Rugby's world order has been shaken. Again.
Four years after they stunned the rugby world in the English seaside town of Brighton, Japan on Saturday evening repeated the dose. This time at home.
It was an inspired performance from the Brave Blossoms on Saturday afternoon in Shizuoka, where they were cheered on by a raucous home crowd, as they came from behind to defeat Ireland 19-12 to notch another famous win to go with their upset of South Africa in 2015.
Japan's victory means the hosts could now end up topping Pool A, which would see them avoid a potential quarterfinal with the All Blacks and instead earn a likely date with (who else?) South Africa in the quarterfinals. Suddenly the semifinals are a possibility and given how they fought back in Shizuoka, only a fool would say that achievement is beyond them.
While the Rugby World Cup's first foray into Asia has been embraced by the people of Japan, the Brave Blossoms' victory on Saturday afternoon will take things to another level.
It also validated coach Jamie Joseph's pre-tournament plan that saw many of Japan's best players sit out the majority of Super Rugby and instead focus purely on the World Cup.
"We obviously had plans and we've been training for a long time, but we've been thinking about this game for a long time," Joseph said. "Obviously Ireland were only thinking about it for the last six or seven days but for us it's been a great performance.
"I was trying to be careful before the game, I guess you don't want to come across as arrogant. We obviously had a lot of belief in our game plan, in what we wanted to do, and our group knew how good Ireland were, how strong they were.
"And I've got to say credit to my coaching team; set-piece, we were able to thwart their set-piece; we've got a great scrum coach. And Tony Brown built a great attack plan; we all worked together."
Two first-half tries from Ireland looked to have the world's No. 2-ranked side on their way to victory, but Japan slowly reeled in the early 12-3 margin through the boot of fly-half Yu Tamura, and then took the lead themselves when replacement Kenki Fukuoka finished off a sweeping try that will be remembered with the same fondness as Karne Hesketh's match winner from four years ago.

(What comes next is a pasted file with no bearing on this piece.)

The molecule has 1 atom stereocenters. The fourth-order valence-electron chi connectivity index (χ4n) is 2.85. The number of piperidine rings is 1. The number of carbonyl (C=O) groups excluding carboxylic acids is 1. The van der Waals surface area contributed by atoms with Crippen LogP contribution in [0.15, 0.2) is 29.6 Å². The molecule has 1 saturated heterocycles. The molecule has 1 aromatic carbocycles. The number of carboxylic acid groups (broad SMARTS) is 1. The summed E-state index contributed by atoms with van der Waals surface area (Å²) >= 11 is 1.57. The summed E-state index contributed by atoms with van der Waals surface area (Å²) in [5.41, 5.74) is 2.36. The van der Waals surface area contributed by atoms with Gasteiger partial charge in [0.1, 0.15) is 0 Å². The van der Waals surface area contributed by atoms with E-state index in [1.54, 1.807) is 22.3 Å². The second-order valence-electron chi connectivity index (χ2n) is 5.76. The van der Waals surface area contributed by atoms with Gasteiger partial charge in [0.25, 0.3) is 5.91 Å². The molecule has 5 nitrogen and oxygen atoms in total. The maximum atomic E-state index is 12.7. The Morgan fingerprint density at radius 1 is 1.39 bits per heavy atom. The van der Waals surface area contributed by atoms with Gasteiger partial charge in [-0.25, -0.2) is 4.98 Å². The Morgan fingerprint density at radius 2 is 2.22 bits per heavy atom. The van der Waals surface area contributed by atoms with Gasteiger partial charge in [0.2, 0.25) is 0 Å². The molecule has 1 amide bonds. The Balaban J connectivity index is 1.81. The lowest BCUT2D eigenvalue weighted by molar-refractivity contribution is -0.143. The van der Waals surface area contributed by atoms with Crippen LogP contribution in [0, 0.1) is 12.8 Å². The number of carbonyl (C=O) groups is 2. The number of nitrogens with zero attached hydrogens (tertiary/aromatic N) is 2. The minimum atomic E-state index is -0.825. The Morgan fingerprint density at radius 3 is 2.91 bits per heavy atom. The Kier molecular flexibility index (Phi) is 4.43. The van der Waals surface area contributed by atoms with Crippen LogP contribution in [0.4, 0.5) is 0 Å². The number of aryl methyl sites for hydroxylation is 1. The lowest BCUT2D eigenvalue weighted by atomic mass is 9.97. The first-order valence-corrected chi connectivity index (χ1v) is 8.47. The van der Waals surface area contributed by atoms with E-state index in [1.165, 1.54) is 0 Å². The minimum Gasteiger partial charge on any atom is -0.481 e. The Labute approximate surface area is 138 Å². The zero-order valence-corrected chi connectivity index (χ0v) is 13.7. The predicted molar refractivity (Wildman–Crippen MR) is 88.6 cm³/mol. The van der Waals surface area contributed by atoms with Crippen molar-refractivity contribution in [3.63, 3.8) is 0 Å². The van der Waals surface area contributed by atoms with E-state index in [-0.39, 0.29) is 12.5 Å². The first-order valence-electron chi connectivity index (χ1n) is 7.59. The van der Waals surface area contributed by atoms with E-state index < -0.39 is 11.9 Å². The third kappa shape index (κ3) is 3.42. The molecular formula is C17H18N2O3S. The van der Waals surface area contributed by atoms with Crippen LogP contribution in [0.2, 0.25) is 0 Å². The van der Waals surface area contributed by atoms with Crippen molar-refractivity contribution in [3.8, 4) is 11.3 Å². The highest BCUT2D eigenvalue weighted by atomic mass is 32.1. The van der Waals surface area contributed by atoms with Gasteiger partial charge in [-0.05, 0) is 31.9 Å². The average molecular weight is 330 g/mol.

But when Hesketh's five-pointer had come after the final siren, Fukuoka's effort arrived on 59 minutes, which meant Japan still had more than a quarter of the match to defend in Shizuoka.
Their fitness tested in the sweaty home conditions, Japan never wilted as Ireland pressed to regain the lead; the hosts still scrambling for tackles and rushing to breakdowns with the same venom they had in the game's opening exchanges.
The gravity of this win cannot be understated. Ireland were, up until Sunday, the No. 1-ranked team in rugby and only lost that due to the All Blacks' victory over the Springboks one night earlier.
The Irish, granted, were without reigning World Rugby Player of the Year and star fly-half Johnny Sexton, but they were still thought to have possessed enough class to defeat Japan.
That was clearly not the case, and even coach Joe Schmidt was forced to concede postmatch that, at 12-3 ahead, Ireland had "stopped playing."
Japan had targeted a quarterfinal finish at this tournament from the moment they were denied a similar result four years ago, when they became the first team to win three pool games and miss the knockout phase, but surely not even in their wildest dreams did they imagine it coming with a win over Ireland.
They still have games to negotiate against Samoa and, in the closing match of the pool stage, Scotland, but this victory has put them on the verge of a momentous achievement in Japanese sport and the game of rugby on the whole.
The Rugby World Cup is alive and kicking and World Rugby has Japan to thank. Again.